he worries about the wasted kinetic energy of his tapping thumb. his fingerprint made digital, captured in a humming, heating databank, and the sweat-sticking kiss of fingertip to trackpad, digital footsteps dogged by cloned spectres of his former selves.
his daughter stands in silhouette against the display case lit from within. is she enriched? does she play enough? sometimes the young are very serious.
an only child, does she crave sibling kinship?
he often wonders what sort of world she will know in the future. he snaps a photo for Instagram and the artificial shutter echoes in the quiet space.
in his dreams, his daughter stands alone in a wide desert
and a great black wave rises behind.
a procession of animals walks away from her, seeking an ark that will never come, though the floods will. the floods will come, he’s sure of that, and the dried old exhibits behind the cool glass in the humidity-controlled displays will float away
on the moon-dragged tide.
Many years ago, I floated in the deep life salt of the wet seas, gazing eyeless at the glittering lidlessness of the sun. Red blades to blue water, revelling in the snagging-rushing of the current as it ran gently through my spread-out anatomy. Filter-floating, gathering my sea harvest from the ocean’s liquid life.
Over a century now since they plucked me from the warmth of my home, a white hand plunged to the elbow through the wet. They severed my red root and brought me up to dry in the sun away from my kin.
The woman who sits by the door is watching the little child who watches me. She is dreaming of another place, just as I sometimes visit rich waters in my brittle sleep.
usually finds her chair comfortable, but not today. it’s unusually hot and her clothes stick to her thighs, trapped between flesh and puckered plastic. they say the summers are getting hotter.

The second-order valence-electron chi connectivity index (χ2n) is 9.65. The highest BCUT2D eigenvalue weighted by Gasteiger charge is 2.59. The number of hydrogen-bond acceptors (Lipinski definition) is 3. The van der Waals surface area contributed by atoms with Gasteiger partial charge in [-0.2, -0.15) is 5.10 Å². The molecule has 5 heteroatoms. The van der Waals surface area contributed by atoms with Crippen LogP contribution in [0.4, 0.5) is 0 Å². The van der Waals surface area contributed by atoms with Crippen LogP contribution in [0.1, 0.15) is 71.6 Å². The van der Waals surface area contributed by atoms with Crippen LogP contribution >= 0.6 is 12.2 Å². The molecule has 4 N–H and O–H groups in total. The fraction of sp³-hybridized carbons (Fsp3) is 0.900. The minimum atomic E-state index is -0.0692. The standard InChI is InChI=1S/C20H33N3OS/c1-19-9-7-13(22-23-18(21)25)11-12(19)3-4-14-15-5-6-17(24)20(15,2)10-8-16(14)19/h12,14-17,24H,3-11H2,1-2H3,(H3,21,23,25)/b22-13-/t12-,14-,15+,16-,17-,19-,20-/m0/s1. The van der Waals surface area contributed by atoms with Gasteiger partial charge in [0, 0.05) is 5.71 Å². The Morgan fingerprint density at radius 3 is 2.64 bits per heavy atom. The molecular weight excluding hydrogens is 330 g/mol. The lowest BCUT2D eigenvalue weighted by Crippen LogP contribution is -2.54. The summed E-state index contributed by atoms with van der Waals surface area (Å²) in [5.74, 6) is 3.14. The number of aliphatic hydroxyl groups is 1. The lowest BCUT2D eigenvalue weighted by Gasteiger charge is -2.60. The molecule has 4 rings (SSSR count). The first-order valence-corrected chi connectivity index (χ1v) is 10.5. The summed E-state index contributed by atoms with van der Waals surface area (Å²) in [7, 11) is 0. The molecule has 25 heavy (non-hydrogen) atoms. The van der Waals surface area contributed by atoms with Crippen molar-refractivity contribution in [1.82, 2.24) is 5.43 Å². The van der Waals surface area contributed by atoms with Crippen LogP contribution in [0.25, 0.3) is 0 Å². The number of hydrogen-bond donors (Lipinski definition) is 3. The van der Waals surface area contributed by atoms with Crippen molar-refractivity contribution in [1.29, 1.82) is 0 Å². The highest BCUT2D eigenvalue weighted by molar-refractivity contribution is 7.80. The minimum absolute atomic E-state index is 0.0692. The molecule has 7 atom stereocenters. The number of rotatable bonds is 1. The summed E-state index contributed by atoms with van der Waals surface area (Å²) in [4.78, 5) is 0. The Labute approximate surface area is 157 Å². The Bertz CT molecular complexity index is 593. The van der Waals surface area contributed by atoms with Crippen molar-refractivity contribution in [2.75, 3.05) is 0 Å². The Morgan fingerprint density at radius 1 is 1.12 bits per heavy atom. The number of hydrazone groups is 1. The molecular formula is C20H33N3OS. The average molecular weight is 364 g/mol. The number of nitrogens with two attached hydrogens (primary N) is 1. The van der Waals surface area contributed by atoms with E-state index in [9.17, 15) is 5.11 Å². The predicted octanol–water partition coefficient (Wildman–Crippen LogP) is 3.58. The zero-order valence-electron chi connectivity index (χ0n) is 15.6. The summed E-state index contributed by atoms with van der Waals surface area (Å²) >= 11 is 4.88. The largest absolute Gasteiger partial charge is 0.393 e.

watery traces of her body evaporate, molecules mingling with the emissions of others in the viscous-quiet museum air, stirred by the turn of the revolving door.
ten years since she came here, ten years since she realised she could never go back to the white house and the backyard where her mother planted a cherry tree for her birth.
plucked from her native soil, uprooted by her own actions and prevented from returning by the injustices she sought to unearth.
empty hands in an empty house. we have something until we have nothing.
a handful, then nothing — an open fist, then a closed one — catching water in a sieve.
she worries that she will forget —
the scent of her mother’s cooking
the view of the road from the front room
the words she sometimes catches between her teeth as they almost slip away unspoken.
every day she undergoes an act of removal and the weight of change lies heavy on her.
she lost her parents recently, both in a single week. lost through carelessness — an absence of care by a regime she has disavowed.
when she thinks of extinction, she thinks of all the lost parents.
when she thinks of extinction, she thinks about what happens when we don’t have the people we love. we must be kind to each other because we know we might not exist in the future.
are those the right words? it’s hard to know what to say.
she imagines herself behind the glass —
when will we be so depleted that they put us in a museum, and children come to stare at the artefacts that once seemed so ordinary to us?
will it be during my lifetime?
she imagines herself as a tree —
perhaps by then seeds will have grown from my buried palms, a tree springing from my mouth like my lost words. perhaps my descendants will eat fruit from the tree’s generous branches